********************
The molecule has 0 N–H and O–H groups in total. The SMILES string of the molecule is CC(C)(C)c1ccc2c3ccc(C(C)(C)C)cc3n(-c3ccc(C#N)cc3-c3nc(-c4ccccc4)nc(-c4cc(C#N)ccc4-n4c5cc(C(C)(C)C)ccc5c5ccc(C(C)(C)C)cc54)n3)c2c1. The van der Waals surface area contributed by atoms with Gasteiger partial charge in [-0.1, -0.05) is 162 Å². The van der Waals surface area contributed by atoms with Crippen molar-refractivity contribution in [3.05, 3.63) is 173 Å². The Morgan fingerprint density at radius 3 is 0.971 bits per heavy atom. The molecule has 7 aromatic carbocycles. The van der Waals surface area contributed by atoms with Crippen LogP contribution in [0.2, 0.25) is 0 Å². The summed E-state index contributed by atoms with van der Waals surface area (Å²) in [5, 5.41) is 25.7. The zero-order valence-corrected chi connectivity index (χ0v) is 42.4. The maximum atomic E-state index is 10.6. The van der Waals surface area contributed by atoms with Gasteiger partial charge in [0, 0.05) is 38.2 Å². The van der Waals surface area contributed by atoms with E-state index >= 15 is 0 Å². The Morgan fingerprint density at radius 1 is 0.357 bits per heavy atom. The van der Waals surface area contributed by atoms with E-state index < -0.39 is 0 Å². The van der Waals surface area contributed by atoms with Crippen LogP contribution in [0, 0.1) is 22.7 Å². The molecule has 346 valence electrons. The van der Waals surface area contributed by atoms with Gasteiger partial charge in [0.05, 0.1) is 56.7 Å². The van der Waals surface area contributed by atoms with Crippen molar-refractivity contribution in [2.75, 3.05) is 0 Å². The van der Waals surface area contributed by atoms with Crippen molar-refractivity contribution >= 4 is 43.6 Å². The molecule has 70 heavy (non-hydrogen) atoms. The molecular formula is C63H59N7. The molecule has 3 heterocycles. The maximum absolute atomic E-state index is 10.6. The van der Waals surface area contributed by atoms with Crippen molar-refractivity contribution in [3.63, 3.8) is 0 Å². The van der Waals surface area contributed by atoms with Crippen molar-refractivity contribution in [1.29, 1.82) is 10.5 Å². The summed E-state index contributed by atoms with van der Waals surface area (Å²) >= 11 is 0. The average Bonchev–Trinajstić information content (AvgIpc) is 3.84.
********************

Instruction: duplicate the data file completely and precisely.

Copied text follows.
The molecule has 0 N–H and O–H groups in total. The SMILES string of the molecule is CC(C)(C)c1ccc2c3ccc(C(C)(C)C)cc3n(-c3ccc(C#N)cc3-c3nc(-c4ccccc4)nc(-c4cc(C#N)ccc4-n4c5cc(C(C)(C)C)ccc5c5ccc(C(C)(C)C)cc54)n3)c2c1. The van der Waals surface area contributed by atoms with Gasteiger partial charge in [-0.1, -0.05) is 162 Å². The van der Waals surface area contributed by atoms with Crippen molar-refractivity contribution in [3.05, 3.63) is 173 Å². The Morgan fingerprint density at radius 3 is 0.971 bits per heavy atom. The molecule has 7 aromatic carbocycles. The van der Waals surface area contributed by atoms with Crippen LogP contribution in [0.2, 0.25) is 0 Å². The summed E-state index contributed by atoms with van der Waals surface area (Å²) in [5, 5.41) is 25.7. The zero-order valence-corrected chi connectivity index (χ0v) is 42.4. The maximum atomic E-state index is 10.6. The van der Waals surface area contributed by atoms with Gasteiger partial charge in [0, 0.05) is 38.2 Å². The van der Waals surface area contributed by atoms with E-state index >= 15 is 0 Å². The Morgan fingerprint density at radius 1 is 0.357 bits per heavy atom. The van der Waals surface area contributed by atoms with E-state index < -0.39 is 0 Å². The van der Waals surface area contributed by atoms with Crippen LogP contribution in [0, 0.1) is 22.7 Å². The molecule has 346 valence electrons. The van der Waals surface area contributed by atoms with Gasteiger partial charge in [0.05, 0.1) is 56.7 Å². The van der Waals surface area contributed by atoms with Crippen molar-refractivity contribution in [2.75, 3.05) is 0 Å². The van der Waals surface area contributed by atoms with Crippen molar-refractivity contribution >= 4 is 43.6 Å². The molecule has 70 heavy (non-hydrogen) atoms. The molecular formula is C63H59N7. The molecule has 3 heterocycles. The maximum absolute atomic E-state index is 10.6. The van der Waals surface area contributed by atoms with Crippen molar-refractivity contribution in [3.63, 3.8) is 0 Å². The van der Waals surface area contributed by atoms with Crippen molar-refractivity contribution in [1.29, 1.82) is 10.5 Å². The summed E-state index contributed by atoms with van der Waals surface area (Å²) >= 11 is 0. The average Bonchev–Trinajstić information content (AvgIpc) is 3.84.